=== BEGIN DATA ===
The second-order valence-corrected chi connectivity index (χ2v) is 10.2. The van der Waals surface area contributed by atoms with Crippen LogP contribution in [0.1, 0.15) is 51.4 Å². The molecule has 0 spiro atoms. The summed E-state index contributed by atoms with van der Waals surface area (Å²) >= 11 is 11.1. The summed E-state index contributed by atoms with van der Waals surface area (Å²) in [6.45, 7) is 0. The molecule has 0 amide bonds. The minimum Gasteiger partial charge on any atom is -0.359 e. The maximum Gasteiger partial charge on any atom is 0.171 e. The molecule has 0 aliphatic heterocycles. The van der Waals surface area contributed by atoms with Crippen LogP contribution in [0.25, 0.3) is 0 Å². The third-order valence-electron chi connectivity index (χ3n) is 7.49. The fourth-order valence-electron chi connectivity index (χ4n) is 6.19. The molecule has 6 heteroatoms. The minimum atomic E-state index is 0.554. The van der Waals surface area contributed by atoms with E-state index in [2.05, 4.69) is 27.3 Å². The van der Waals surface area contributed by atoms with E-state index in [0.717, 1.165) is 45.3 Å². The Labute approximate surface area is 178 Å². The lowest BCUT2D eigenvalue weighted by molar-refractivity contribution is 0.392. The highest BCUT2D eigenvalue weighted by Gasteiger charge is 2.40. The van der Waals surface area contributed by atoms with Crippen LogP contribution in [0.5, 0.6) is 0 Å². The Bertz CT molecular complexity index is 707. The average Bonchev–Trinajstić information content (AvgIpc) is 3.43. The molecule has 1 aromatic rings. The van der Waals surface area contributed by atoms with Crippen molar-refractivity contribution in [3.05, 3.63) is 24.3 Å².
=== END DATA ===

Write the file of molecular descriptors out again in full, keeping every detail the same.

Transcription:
The second-order valence-corrected chi connectivity index (χ2v) is 10.2. The van der Waals surface area contributed by atoms with Crippen LogP contribution in [0.1, 0.15) is 51.4 Å². The molecule has 0 spiro atoms. The summed E-state index contributed by atoms with van der Waals surface area (Å²) >= 11 is 11.1. The summed E-state index contributed by atoms with van der Waals surface area (Å²) in [6.45, 7) is 0. The molecule has 0 amide bonds. The minimum Gasteiger partial charge on any atom is -0.359 e. The maximum Gasteiger partial charge on any atom is 0.171 e. The molecule has 0 aliphatic heterocycles. The van der Waals surface area contributed by atoms with Crippen LogP contribution in [0.25, 0.3) is 0 Å². The third-order valence-electron chi connectivity index (χ3n) is 7.49. The fourth-order valence-electron chi connectivity index (χ4n) is 6.19. The molecule has 6 heteroatoms. The minimum atomic E-state index is 0.554. The van der Waals surface area contributed by atoms with E-state index in [2.05, 4.69) is 27.3 Å². The van der Waals surface area contributed by atoms with E-state index in [0.717, 1.165) is 45.3 Å². The Labute approximate surface area is 178 Å². The lowest BCUT2D eigenvalue weighted by molar-refractivity contribution is 0.392. The highest BCUT2D eigenvalue weighted by Gasteiger charge is 2.40. The van der Waals surface area contributed by atoms with Crippen LogP contribution in [0.5, 0.6) is 0 Å². The Bertz CT molecular complexity index is 707. The average Bonchev–Trinajstić information content (AvgIpc) is 3.43. The molecule has 1 aromatic rings. The van der Waals surface area contributed by atoms with Crippen molar-refractivity contribution in [3.05, 3.63) is 24.3 Å².